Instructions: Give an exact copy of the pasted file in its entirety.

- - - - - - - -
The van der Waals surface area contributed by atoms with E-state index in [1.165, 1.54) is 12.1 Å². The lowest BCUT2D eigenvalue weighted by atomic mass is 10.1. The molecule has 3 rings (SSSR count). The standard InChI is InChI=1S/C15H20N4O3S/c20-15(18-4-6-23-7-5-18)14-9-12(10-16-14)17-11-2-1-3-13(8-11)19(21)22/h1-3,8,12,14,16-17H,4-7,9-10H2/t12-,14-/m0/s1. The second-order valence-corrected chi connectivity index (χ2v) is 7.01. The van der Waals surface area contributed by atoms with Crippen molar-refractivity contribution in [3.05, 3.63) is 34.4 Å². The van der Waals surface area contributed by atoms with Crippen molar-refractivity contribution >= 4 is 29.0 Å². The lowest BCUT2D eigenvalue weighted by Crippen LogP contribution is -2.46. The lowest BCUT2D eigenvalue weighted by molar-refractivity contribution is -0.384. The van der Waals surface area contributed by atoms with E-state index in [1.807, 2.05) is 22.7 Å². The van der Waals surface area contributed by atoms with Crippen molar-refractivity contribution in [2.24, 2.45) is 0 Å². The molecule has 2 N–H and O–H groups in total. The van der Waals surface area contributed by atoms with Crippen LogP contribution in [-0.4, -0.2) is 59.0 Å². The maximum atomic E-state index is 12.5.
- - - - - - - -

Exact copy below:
The van der Waals surface area contributed by atoms with E-state index in [1.165, 1.54) is 12.1 Å². The lowest BCUT2D eigenvalue weighted by atomic mass is 10.1. The molecule has 3 rings (SSSR count). The standard InChI is InChI=1S/C15H20N4O3S/c20-15(18-4-6-23-7-5-18)14-9-12(10-16-14)17-11-2-1-3-13(8-11)19(21)22/h1-3,8,12,14,16-17H,4-7,9-10H2/t12-,14-/m0/s1. The second-order valence-corrected chi connectivity index (χ2v) is 7.01. The van der Waals surface area contributed by atoms with Crippen molar-refractivity contribution in [3.05, 3.63) is 34.4 Å². The van der Waals surface area contributed by atoms with Crippen molar-refractivity contribution >= 4 is 29.0 Å². The lowest BCUT2D eigenvalue weighted by Crippen LogP contribution is -2.46. The lowest BCUT2D eigenvalue weighted by molar-refractivity contribution is -0.384. The van der Waals surface area contributed by atoms with E-state index in [1.807, 2.05) is 22.7 Å². The van der Waals surface area contributed by atoms with Crippen molar-refractivity contribution in [2.24, 2.45) is 0 Å². The molecule has 2 N–H and O–H groups in total. The van der Waals surface area contributed by atoms with Crippen LogP contribution in [-0.4, -0.2) is 59.0 Å². The maximum atomic E-state index is 12.5.